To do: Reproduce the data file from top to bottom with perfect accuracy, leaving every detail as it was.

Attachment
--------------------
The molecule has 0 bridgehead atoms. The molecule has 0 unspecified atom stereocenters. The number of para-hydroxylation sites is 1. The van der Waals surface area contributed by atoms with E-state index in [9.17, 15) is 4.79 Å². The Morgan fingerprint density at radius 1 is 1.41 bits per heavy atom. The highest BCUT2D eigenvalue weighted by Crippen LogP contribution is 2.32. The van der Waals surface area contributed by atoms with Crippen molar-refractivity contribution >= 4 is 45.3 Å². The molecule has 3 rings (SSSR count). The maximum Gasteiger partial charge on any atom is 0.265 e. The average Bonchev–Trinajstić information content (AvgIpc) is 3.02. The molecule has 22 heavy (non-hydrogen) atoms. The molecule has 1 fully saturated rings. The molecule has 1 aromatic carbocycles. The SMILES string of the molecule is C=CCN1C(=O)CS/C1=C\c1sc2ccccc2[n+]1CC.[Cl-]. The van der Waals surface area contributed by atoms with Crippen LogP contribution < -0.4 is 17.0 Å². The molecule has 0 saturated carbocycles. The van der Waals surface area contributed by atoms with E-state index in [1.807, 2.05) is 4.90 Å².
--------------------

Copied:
The molecule has 0 bridgehead atoms. The molecule has 0 unspecified atom stereocenters. The number of para-hydroxylation sites is 1. The van der Waals surface area contributed by atoms with E-state index in [9.17, 15) is 4.79 Å². The Morgan fingerprint density at radius 1 is 1.41 bits per heavy atom. The highest BCUT2D eigenvalue weighted by Crippen LogP contribution is 2.32. The van der Waals surface area contributed by atoms with Crippen molar-refractivity contribution >= 4 is 45.3 Å². The molecule has 3 rings (SSSR count). The maximum Gasteiger partial charge on any atom is 0.265 e. The average Bonchev–Trinajstić information content (AvgIpc) is 3.02. The molecule has 22 heavy (non-hydrogen) atoms. The molecule has 1 fully saturated rings. The molecule has 1 aromatic carbocycles. The SMILES string of the molecule is C=CCN1C(=O)CS/C1=C\c1sc2ccccc2[n+]1CC.[Cl-]. The van der Waals surface area contributed by atoms with Crippen LogP contribution < -0.4 is 17.0 Å². The molecule has 0 saturated carbocycles. The van der Waals surface area contributed by atoms with E-state index in [1.807, 2.05) is 4.90 Å².